It is always interesting to see what Jane Herman creates using the medium of felt. This time she displays "Frames" a geometric abstraction which conflates rich colors with warm and fuzz edges.
Let there be light is always a basic trope of the inventive works and cast shadows created by Brian Jewett. The piece on display has the puzzling title "p bag tutu."
The Eclipse opening was winding down when we moved on to the Beaver Mill and the "Studio 21 South" reception. They had a lively crowd and the exhibition is sure to be packed next weekend.
As always Jaye Fox was upbeat as she showed us her recent work. We were particularly intrigued by four small works she created when she and Thor were seated on the lawn during Tanglewood performances last summer. We often encountered them there. One of the paintings showed Michael Tilson Thomas performing while another was a view of the interior of the Shed.
In another series both Thor and Jaye have created views of a bridge in Brooklyn. They were similar as well as different. It made an interesting study in contrasts. Karen Kane was displaying a selection of recent abstract works as did Frank Curran.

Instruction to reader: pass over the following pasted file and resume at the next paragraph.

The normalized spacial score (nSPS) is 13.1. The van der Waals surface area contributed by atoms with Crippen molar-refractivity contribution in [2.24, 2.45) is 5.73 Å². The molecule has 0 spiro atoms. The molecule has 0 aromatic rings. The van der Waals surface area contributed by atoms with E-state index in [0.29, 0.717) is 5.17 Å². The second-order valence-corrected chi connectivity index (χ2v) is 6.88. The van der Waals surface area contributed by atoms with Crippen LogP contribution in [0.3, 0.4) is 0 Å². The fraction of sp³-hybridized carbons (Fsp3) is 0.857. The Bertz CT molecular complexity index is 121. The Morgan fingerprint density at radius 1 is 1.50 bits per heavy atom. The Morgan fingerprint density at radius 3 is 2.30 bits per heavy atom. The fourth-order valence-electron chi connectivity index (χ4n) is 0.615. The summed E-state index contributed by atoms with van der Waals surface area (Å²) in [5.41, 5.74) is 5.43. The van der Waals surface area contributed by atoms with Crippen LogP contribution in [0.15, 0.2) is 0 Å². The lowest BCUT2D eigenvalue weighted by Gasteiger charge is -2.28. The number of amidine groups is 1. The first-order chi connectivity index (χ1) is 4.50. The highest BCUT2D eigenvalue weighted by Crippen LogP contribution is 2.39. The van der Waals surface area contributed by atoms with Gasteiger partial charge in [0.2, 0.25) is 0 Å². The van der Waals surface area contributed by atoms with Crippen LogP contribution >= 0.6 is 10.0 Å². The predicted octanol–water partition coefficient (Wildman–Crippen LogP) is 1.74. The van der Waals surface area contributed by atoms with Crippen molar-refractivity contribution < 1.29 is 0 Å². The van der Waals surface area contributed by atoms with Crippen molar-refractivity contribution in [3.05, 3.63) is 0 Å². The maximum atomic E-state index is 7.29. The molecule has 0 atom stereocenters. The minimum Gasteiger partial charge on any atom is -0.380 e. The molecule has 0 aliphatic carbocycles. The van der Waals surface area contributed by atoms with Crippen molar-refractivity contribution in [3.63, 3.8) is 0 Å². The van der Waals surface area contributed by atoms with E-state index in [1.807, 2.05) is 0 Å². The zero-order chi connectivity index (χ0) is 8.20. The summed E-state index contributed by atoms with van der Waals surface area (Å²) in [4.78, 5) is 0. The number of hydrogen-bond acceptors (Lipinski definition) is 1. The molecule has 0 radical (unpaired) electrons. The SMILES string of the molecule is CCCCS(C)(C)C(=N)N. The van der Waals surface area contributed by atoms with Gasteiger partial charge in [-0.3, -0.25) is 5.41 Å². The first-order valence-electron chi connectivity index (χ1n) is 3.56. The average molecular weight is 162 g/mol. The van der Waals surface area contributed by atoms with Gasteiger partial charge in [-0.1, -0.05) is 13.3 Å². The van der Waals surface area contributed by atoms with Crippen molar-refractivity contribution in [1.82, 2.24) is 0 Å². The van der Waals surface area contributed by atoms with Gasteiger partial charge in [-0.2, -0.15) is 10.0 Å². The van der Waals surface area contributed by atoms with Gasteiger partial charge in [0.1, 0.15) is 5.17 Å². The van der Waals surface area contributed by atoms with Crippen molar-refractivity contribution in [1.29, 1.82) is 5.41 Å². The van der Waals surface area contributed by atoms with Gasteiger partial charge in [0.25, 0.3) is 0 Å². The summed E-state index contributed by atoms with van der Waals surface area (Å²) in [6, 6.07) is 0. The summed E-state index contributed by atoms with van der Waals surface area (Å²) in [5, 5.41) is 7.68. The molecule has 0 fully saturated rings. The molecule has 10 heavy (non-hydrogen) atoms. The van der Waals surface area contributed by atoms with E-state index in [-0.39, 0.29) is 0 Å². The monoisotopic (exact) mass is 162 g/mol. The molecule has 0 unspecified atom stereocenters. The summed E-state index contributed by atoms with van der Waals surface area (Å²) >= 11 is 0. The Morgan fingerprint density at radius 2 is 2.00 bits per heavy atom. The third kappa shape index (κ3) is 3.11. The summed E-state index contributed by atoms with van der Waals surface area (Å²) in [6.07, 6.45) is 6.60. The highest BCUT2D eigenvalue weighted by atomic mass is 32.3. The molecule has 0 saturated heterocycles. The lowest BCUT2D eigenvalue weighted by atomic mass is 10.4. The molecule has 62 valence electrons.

Ralph Brill is planning his Hoosac River Lights project for Saturday, October 17. He sent along this update.
"An Amsterdam based Mermaid is due to make her appearance at our HOOSAC RIVER LIGHTS IIa Event which is scheduled for next Saturday 17 October from 8 to 10PM. Light Artists Inhye Lee, Rikayo Horimizu and Ganesh Ramanathan have been following Mermaid Beatrice over the past few weeks. It appears that Beatrice has followed a fleet of Dutch ships into New York Harbor and up the Hudson River to Albany. They came as part of last week's massive celebration of the 400th Anniversary of Henry Hudson's voyage. Apparently instead of following the ships back down river Beatrice has gone north a bit to the mouth of the (known as the Hoosic, Hoosac and Hoosuck up here) and is making her way to North Adams to see the Sol LeWitt Exhibition at . Inhye has reported spotting Beatrice at the Hoosick Falls in NY and she is expected to arrive in North Adams around 8PM on the 17th. If the evening air is warm enough Beatrice will try to exit the Hoosac River at Holden Street around 8:30PM. This is a big one for North Adams as no Mermaid has ever been spotted so far inland before. You don't want to miss this - something to tell your grandkids about so bring your cameras. It is reported that VP Joe Biden might come to North Adams to greet Beatrice."
Overall the artists seem locked and loaded for the onslaught during Open Studios. Film at Eleven.